Inside the Middle East
October 23, 2012
Posted: 706 GMT

Here's a look at our upcoming show:

The growing epidemic of obesity in the oil-rich Gulf nations is explored in November's 'Inside the Middle East'. Qatar, Bahrain and the UAE may be some of the wealthiest nations in the world, but they have also become some of the most obese.

Host Zain Verjee visits Dubai to discover how increasing numbers of Emiratis are turning to stomach stapling surgery to shed their pounds before travelling to Kuwait, where more than 50 percent of the population are overweight. Verjee talks to the Kuwaiti people and learns how fast food, scorching year-round heat and rapid modernisation have all contributed to making this tiny gulf state the second fattest country on Earth.

Staying in Kuwait, ‘Inside the Middle East’ heads to the Iraq border where a different, but equally massive, problem is being faced by the fragile desert ecosystem. More than two decades after Saddam Hussein’s retreating troops set fire to Kuwait’s oil fields, following the Gulf War, environmentalists are still trying to pick up the pieces.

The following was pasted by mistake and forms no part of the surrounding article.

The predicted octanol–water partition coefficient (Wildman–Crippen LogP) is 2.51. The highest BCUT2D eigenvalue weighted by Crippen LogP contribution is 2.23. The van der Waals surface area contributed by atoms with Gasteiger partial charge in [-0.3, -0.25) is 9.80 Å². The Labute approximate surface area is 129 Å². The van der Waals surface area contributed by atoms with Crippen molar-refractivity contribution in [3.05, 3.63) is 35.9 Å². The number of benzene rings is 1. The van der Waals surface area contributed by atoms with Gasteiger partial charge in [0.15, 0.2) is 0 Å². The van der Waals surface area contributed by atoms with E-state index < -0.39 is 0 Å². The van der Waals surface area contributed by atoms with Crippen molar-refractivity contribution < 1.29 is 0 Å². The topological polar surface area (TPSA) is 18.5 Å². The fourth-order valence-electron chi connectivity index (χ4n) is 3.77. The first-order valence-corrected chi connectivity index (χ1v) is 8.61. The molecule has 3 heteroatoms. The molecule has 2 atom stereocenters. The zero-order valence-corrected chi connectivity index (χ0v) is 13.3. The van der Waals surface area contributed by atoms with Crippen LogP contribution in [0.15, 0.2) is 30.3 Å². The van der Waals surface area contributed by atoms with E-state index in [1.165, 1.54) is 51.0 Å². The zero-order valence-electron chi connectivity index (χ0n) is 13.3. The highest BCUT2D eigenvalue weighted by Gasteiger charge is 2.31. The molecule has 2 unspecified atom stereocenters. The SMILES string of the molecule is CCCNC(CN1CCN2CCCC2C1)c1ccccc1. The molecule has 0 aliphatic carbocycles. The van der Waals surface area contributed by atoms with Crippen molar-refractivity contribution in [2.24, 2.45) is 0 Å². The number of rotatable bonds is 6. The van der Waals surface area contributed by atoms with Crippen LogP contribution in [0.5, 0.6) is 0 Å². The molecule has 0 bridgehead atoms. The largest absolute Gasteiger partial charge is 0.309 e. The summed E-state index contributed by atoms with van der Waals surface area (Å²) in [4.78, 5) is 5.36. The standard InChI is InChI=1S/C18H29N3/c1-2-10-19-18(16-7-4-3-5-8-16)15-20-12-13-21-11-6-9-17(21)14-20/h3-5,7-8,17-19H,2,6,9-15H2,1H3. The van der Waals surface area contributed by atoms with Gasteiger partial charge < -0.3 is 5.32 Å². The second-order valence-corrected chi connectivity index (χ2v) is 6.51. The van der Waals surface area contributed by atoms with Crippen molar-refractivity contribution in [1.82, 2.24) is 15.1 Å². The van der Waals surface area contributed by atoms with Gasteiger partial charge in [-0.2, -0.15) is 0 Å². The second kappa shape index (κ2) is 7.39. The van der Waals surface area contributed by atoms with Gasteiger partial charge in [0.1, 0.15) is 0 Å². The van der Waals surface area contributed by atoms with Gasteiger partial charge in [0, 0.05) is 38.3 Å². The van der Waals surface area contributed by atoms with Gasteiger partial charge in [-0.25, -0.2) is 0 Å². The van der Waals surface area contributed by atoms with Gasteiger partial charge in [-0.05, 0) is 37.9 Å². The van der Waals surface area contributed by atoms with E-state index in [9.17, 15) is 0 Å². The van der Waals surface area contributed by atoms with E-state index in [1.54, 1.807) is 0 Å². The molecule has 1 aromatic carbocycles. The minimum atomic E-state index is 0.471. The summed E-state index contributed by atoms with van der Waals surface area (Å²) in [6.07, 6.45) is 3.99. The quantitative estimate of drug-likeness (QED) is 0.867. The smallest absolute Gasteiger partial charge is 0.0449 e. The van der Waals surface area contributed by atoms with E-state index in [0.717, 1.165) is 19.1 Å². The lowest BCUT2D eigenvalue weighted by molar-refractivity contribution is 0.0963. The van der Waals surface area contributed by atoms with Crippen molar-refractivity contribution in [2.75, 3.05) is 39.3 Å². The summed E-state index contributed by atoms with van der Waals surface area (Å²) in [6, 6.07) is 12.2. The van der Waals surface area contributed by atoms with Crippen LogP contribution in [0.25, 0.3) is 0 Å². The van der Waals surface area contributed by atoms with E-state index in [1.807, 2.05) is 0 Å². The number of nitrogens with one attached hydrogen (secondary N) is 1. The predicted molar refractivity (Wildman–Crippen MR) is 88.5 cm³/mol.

The programme also meets young Kuwaiti artist Hussain Salameen who is uniquely fusing design and technology to build some of the region’s only chopper motorcycles.

Posted by:
Filed under: Culture •Health •Kuwait •UAE

Share this on:
emad Alharoon   November 6th, 2012 4:08 pm ET

Obese and over nourished Kuwaiti citizens are beguiled by “herd mentality or in other words vanity” to undergo gastric sleeve surgery to shed fat and recover good looks is a new trend in Kuwait, despite the risks of potential suffering from physical and psychological complications. Sleeve gastrectomy is a surgical weight-loss procedure in which the stomach is reduced to about 25% of its original size, by surgical removal of a large portion of the stomach, following the major curve. The open edges are then attached together (often with surgical staples) to form a sleeve or tube with a banana shape. The procedure permanently reduces the size of the stomach. The procedure is performed laparoscopically and is not reversible, meaning once you did it, that’s it, I can understand to do it if someone is suffering a debilitating disease such as cancer, to save life but not for aesthetic purposes. A healthy living is a key to good maintenance of our physical appearance.

Lidia   November 8th, 2012 5:16 am ET

Just a suggestion – do your site as Deutsche Welle – DW, so we can watch past episodes in full on our computers, not all the time we can be free to see the programs at the scheduled time...

subscribe RSS Icon
About this blog

This blog has now been archived and commenting has been switched off. Visit the Inside the Middle East site for news, views and video from across the region.

Read more about CNN's special reports policy